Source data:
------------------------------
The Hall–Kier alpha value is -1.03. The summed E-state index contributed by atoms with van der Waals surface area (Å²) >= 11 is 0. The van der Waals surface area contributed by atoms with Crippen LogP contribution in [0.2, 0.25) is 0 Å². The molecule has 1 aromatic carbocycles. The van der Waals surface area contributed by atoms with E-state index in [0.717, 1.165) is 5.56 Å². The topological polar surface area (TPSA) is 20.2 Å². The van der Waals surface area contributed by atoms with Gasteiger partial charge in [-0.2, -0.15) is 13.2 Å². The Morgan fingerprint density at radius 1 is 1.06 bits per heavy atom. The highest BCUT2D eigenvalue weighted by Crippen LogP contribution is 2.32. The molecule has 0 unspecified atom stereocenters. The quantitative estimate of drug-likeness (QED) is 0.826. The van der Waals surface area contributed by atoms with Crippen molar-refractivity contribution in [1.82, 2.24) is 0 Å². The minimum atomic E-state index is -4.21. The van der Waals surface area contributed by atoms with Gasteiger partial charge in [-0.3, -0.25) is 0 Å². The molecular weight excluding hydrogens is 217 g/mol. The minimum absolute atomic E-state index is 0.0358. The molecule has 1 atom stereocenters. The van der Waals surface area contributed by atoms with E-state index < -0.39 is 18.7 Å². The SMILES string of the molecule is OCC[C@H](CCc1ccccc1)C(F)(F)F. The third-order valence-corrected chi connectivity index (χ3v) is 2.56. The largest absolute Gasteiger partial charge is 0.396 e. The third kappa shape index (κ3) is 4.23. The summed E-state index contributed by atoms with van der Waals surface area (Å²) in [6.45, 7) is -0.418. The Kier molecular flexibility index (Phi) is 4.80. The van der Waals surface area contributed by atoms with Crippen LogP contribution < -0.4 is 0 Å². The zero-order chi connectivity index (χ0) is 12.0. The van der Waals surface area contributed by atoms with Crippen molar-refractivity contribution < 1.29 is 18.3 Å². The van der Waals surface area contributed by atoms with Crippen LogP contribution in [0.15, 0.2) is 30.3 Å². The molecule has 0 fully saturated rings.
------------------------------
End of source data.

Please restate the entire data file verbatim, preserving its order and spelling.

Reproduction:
The Hall–Kier alpha value is -1.03. The summed E-state index contributed by atoms with van der Waals surface area (Å²) >= 11 is 0. The van der Waals surface area contributed by atoms with Crippen LogP contribution in [0.2, 0.25) is 0 Å². The molecule has 1 aromatic carbocycles. The van der Waals surface area contributed by atoms with E-state index in [0.717, 1.165) is 5.56 Å². The topological polar surface area (TPSA) is 20.2 Å². The van der Waals surface area contributed by atoms with Gasteiger partial charge in [-0.2, -0.15) is 13.2 Å². The Morgan fingerprint density at radius 1 is 1.06 bits per heavy atom. The highest BCUT2D eigenvalue weighted by Crippen LogP contribution is 2.32. The molecule has 0 unspecified atom stereocenters. The quantitative estimate of drug-likeness (QED) is 0.826. The van der Waals surface area contributed by atoms with Crippen molar-refractivity contribution in [1.82, 2.24) is 0 Å². The minimum atomic E-state index is -4.21. The van der Waals surface area contributed by atoms with Gasteiger partial charge in [-0.3, -0.25) is 0 Å². The molecular weight excluding hydrogens is 217 g/mol. The minimum absolute atomic E-state index is 0.0358. The molecule has 1 atom stereocenters. The van der Waals surface area contributed by atoms with E-state index < -0.39 is 18.7 Å². The SMILES string of the molecule is OCC[C@H](CCc1ccccc1)C(F)(F)F. The third-order valence-corrected chi connectivity index (χ3v) is 2.56. The largest absolute Gasteiger partial charge is 0.396 e. The third kappa shape index (κ3) is 4.23. The summed E-state index contributed by atoms with van der Waals surface area (Å²) in [6.45, 7) is -0.418. The Kier molecular flexibility index (Phi) is 4.80. The van der Waals surface area contributed by atoms with Crippen LogP contribution < -0.4 is 0 Å². The zero-order chi connectivity index (χ0) is 12.0. The van der Waals surface area contributed by atoms with Crippen molar-refractivity contribution < 1.29 is 18.3 Å². The van der Waals surface area contributed by atoms with Crippen LogP contribution in [0.15, 0.2) is 30.3 Å². The molecule has 0 fully saturated rings.